A typical complaint in New York City stores is that people either can't find sale help or are treated dismissively by the ones who are available. Not so at Hike Nike. The moment The Shophound walked into the temporary store a couple of days ago, we were descended upon by a genial Nike representative who proceeded to give us a lengthy spiel about the store and its various attributes, which while informative was also slightly oppressive. Let us breathe Nike people. It's not that the store doesn't need a bit of explanation. The front room serves as a mini-museum of sorts featuring the evolution of classic Nike styles such as the iconic Cortez into the more rugged ACG styles that fuse sneakers with hiking boots. If that designation sounds familiar, you may remember the ACG sub-brand from the '90s when it was created for the brand's trail running and hiking styles. Now, ACG is being relaunched more for style under the Nike Lab division, aimed at the city dwellers who probably accounted for much of the brand's success the first time around when they snapped up now classic styles like the Lava Dome and the Terra Humara. The store has even organized a series of "city hikes" over the course of the month to re-acquaint New Yorkers with the concept. Upstairs, there is a preview display of the sleek new ACG capsule collection launching on December 2, and in the back room visitors can try on ACG items to purchase or pre-order —and you will get a lot of help. In fact, we couldn't even enter the back area without making sure we were registered with Nike.com. Once past the gate, the new Nike Lab Sneaker-boots on display looked great, mixing classic Nike looks and flyknit styles with heftier, more rugged soles in serious shades of black and army green. Getting the fashion right has never been Nike's problem, but a lighter touch on the service might do a bit better on selling the Hike Nike concept.
Hike Nike NYC 135 Bowery between Broome & Grand Streets, Lower East Side
Have a look inside of the store after the jump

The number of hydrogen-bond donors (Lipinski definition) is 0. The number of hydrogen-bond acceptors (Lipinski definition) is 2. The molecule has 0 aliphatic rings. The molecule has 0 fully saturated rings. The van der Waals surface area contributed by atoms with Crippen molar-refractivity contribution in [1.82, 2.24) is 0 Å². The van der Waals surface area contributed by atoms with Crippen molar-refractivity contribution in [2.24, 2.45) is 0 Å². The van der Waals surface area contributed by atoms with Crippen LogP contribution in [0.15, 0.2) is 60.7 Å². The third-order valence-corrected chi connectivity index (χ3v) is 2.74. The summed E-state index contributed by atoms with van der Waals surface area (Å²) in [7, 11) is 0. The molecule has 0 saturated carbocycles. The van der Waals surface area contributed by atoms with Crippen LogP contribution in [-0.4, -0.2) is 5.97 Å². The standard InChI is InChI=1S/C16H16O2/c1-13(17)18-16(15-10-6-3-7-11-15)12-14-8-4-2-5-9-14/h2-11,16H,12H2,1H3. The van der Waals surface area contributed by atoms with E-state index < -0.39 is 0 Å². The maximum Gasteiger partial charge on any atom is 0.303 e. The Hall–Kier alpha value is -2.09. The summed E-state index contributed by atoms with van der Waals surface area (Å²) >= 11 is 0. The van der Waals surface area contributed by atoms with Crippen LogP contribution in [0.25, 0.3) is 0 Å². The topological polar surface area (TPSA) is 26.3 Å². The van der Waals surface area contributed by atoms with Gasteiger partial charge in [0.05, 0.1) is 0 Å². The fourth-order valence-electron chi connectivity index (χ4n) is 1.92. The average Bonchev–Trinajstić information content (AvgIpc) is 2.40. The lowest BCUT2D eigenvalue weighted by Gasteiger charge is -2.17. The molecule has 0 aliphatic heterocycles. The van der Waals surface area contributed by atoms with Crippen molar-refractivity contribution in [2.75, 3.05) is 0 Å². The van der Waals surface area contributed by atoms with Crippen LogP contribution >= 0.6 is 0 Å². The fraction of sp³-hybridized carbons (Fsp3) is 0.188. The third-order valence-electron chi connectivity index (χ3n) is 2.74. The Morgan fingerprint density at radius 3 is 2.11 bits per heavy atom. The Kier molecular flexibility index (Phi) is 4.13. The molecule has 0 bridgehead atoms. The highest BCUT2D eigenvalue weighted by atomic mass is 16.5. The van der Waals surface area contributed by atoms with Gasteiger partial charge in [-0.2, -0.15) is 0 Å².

Holiday shopping season is almost upon us, which is the perfect time for any number of companies to get their feet wet in New York's daunting retail scene with pop-up stores. There is possibly no better way to gauge customer interest and get some crucial brand awareness than to have a temporary store on one of the city's high-profile shopping streets. here's a few to look out for with plenty more to come.
The Tie Bar is making a return appearance in the West Village at 411 Bleecker Street with an elegant shop already open and filled with impossibly inexpensive furnishings (pictured above). While even mid-range designer ties can reliably cost more than $100, The Tie Bar's neckwear offerings start at about $19 and rarely hit north of $30. Socks, belts, suspenders and, yes, actual tie bars and clips are all similarly priced, in a setting that could easily double for a much more expensive shop. The former James Perse women's store has been transformed into a genial haberdashery that will be open through the Holidays until January leaving plenty of timer any guy to get himself properly turned out for any occasion.
This week, look for upscale athletic brand Spyder's pop-up store at 68 Greene Street in SoHo to open its doors. We aren't sure exactly how long this one will be with us, but they are bringing the U.S. Ski Team to their opening party, so expect it to be a must-visit destination for the city's serious winter sports men and women while it lasts.
On November 11th, that white elephant at 650 Fifth Avenue that used to be the Juicy Couture flagship store (pictured at right) will finally get a decidedly less glitzy occupant as Lands' End moves in for for an extended stay through the end of January. While the longtime mail-order favorite has a small fleet of retail stores as well as a diminishing count of in-store shops in former parent company Sears stores, it has never had a flagship-sized store on this scale in a market like New York. After having been spun off from its flailing parent, Lands' End has been staffing up with some impressive hires including key executives with merchandising experience at places like Saks Fifth Avenue, Bergdorf Goodman and J.Crew. Don't look for the brand to go all haute luxe right away, but an updated fashion image is in the offering. The brand has poached noted menswear designer Ian Velardi away from Bonobos as design director, and we already know he has a gift for adding a modern edge to traditional clothing. If things work out well enough, there's a hint that Lands' End may stay past January depending on the response from Holiday shoppers.